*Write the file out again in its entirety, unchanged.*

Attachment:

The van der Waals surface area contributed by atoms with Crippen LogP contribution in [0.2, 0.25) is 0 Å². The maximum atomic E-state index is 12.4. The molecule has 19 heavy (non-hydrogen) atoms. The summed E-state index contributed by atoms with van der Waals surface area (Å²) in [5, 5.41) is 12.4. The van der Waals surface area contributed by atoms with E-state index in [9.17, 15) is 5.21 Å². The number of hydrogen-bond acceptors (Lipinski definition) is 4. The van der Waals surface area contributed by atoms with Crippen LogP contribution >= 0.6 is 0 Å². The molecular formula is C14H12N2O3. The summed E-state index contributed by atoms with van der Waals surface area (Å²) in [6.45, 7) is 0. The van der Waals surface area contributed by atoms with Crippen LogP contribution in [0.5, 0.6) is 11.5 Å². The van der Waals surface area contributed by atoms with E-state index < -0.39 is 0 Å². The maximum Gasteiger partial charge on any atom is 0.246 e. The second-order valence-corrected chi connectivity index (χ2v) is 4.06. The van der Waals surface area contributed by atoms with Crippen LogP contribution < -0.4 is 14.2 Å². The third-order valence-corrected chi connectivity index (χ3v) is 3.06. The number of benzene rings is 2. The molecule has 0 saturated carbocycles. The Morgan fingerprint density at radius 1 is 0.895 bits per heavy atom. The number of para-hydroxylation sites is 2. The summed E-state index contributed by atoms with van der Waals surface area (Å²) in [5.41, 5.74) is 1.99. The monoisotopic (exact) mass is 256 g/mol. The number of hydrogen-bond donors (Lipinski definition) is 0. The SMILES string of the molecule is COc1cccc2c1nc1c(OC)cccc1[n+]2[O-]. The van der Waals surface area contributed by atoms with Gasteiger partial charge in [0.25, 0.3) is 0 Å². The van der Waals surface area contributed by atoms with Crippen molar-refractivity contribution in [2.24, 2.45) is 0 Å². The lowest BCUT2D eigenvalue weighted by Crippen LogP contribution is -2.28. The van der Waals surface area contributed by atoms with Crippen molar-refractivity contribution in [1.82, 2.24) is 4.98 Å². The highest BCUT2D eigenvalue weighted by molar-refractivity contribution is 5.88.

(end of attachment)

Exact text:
The van der Waals surface area contributed by atoms with Crippen LogP contribution in [0.2, 0.25) is 0 Å². The maximum atomic E-state index is 12.4. The molecule has 19 heavy (non-hydrogen) atoms. The summed E-state index contributed by atoms with van der Waals surface area (Å²) in [5, 5.41) is 12.4. The van der Waals surface area contributed by atoms with E-state index in [9.17, 15) is 5.21 Å². The number of hydrogen-bond acceptors (Lipinski definition) is 4. The van der Waals surface area contributed by atoms with Crippen LogP contribution >= 0.6 is 0 Å². The molecular formula is C14H12N2O3. The summed E-state index contributed by atoms with van der Waals surface area (Å²) in [6.45, 7) is 0. The van der Waals surface area contributed by atoms with Crippen LogP contribution in [0.5, 0.6) is 11.5 Å². The van der Waals surface area contributed by atoms with E-state index < -0.39 is 0 Å². The maximum Gasteiger partial charge on any atom is 0.246 e. The second-order valence-corrected chi connectivity index (χ2v) is 4.06. The van der Waals surface area contributed by atoms with Crippen LogP contribution < -0.4 is 14.2 Å². The third-order valence-corrected chi connectivity index (χ3v) is 3.06. The number of benzene rings is 2. The molecule has 0 saturated carbocycles. The Morgan fingerprint density at radius 1 is 0.895 bits per heavy atom. The number of para-hydroxylation sites is 2. The summed E-state index contributed by atoms with van der Waals surface area (Å²) in [5.41, 5.74) is 1.99. The monoisotopic (exact) mass is 256 g/mol. The number of hydrogen-bond donors (Lipinski definition) is 0. The SMILES string of the molecule is COc1cccc2c1nc1c(OC)cccc1[n+]2[O-]. The van der Waals surface area contributed by atoms with Gasteiger partial charge in [0.25, 0.3) is 0 Å². The van der Waals surface area contributed by atoms with Crippen molar-refractivity contribution in [2.24, 2.45) is 0 Å². The lowest BCUT2D eigenvalue weighted by Crippen LogP contribution is -2.28. The van der Waals surface area contributed by atoms with Crippen molar-refractivity contribution in [1.82, 2.24) is 4.98 Å². The highest BCUT2D eigenvalue weighted by molar-refractivity contribution is 5.88.